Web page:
"He's much stronger (than North American goalies). It's night and day in physical maturity. He's huge. And just by watching him, he's got that confidence and strength."
-- Al Jensen
The way the NHL game is played today, players have to be willing to go to the net to score goals from in close. To battle those attacking forwards, it helps to have a big, strong goaltender.
Enter Swedish netminder Robin Lehner
The 6-foot-3, 220-pound native of Gothenburg not only is big, he tested as the strongest goaltender at the 2009 Scouting Combine.
He finished above-average on the bench press and 4-kilogram medicine ball throw, but what really was impressive was his push strength of 349 pounds, third among all players. How that relates to hockey is Lehner's ability to keep crease-crashing forwards from pushing the puck through him in scrums.
"He's much stronger (than North American goalies)," Central Scouting's Al Jensen told NHL.com. "It's night and day in physical maturity. He's huge. And just by watching him, he's got that confidence and strength."
That all was evident early in the season while Lehner played for Frolunda's junior team. Unfortunately, it didn't carry over. An Achilles tendon injury sidelined him for parts of January and February, and he finished with a 3.05 goals-against average and .905 save percentage.
"The first part of my season absolutely lived up to my expectations before I got injured," Lehner told NHL.com. "After that it went down because I didn't get to play the games I wanted to play, I didn't play as much."
Lehner played only 22 games last season, and he said that led to his poor play at the World Under-18 Championship in Fargo, N.D. He went 3-2 with a 2.80 GAA and .916 save percentage as Sweden finished a disappointing fifth.
"It was hard to prepare for Fargo without the games," Lehner said. "I got a couple games in with the Under-18 team, that's good but it's not the high level you need to prepare for a good tournament. The whole team came not in its best shape to the tournament. …We are disappointed how it went in Fargo. We should have done better, absolutely."
However, scouts are still positive -- Lehner has remained Central Scouting's top-rated European goaltender all season.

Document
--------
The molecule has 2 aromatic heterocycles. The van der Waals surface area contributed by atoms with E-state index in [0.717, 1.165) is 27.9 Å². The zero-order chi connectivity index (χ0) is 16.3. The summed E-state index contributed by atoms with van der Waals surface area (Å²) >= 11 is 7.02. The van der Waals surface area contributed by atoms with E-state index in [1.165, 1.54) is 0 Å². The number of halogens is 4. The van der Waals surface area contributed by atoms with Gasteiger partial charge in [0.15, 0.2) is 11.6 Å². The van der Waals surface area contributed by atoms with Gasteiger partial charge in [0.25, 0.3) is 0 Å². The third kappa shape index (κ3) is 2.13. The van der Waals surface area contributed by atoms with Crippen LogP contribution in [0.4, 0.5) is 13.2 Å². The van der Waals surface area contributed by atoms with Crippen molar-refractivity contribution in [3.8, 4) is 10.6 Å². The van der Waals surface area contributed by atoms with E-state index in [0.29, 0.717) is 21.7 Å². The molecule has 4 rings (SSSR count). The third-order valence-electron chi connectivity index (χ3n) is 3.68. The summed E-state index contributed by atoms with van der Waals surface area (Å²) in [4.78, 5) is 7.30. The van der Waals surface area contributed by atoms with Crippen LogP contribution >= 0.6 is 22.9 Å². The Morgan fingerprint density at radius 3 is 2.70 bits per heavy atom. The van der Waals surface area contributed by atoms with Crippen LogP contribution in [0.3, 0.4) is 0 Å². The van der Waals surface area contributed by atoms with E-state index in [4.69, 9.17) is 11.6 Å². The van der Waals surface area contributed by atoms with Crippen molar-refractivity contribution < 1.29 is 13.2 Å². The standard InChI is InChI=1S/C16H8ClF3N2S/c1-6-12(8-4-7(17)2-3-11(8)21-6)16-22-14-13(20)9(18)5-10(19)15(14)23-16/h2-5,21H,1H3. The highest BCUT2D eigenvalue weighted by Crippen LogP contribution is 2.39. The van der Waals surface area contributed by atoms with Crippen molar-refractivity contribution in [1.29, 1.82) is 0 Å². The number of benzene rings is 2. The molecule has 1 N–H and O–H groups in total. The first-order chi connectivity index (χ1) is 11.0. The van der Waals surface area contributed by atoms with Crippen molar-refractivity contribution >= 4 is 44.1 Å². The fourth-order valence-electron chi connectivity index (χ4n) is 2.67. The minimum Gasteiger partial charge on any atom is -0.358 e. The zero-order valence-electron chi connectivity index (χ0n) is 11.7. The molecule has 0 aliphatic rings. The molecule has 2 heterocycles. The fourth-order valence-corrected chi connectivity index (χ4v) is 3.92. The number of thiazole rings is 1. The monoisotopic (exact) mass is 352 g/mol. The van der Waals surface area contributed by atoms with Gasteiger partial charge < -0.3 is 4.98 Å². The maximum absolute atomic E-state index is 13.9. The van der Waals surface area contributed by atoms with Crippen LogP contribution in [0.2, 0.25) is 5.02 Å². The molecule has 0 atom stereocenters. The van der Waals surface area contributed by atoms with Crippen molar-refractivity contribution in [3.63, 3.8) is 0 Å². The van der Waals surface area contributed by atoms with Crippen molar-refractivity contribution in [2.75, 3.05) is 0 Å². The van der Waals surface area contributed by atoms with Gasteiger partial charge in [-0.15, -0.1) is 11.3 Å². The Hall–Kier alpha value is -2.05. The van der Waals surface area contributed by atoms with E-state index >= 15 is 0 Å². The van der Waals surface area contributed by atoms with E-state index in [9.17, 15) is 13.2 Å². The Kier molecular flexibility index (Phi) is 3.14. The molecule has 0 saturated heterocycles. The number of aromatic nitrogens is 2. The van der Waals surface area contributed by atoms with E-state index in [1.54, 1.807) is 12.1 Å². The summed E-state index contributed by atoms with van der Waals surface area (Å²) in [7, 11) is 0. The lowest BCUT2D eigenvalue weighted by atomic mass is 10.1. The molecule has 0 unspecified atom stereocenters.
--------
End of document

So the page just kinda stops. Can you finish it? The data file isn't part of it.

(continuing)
"He's been pretty steady," NHL Director of European Scouting Goran Stubb told NHL.com. "His main asset is he's a very big, very tall goaltender. He covers a lot of the net. He's calm. Plays the butterfly but doesn't go down too quickly. He has potential."
And those who have had to play against them tout him as well.
"He wants to stop every puck, no matter what," top-rated Swedish forward Magnus Paajarvi-Svensson
told NHL.com. "We can pass 10 times from side to side and he still wants to get the puck. He's real competitive, real good goalie. He's a huge guy, moves well. He's a hard guy to score on."
Jensen, who knows something about goaltending -- he played seven NHL seasons and shared the William Jennings Trophy in 1984 -- was highly impressed by Lehner's Combine performance, especially the way he fought through the grueling VO2 Max test of endurance.
"Even on the bikes, he was determined," Jensen said. "That last one, the VO2 Max, he worked his tail off. He worked hard, he spent everything -- he was out of gas. But he worked hard. He could have coasted through it. I could tell he worked hard. That showed his determination.
"I've got a good gut feeling by watching him around here. This guy is going to be a good goalie someday."
Contact Adam Kimelman at firstname.lastname@example.org.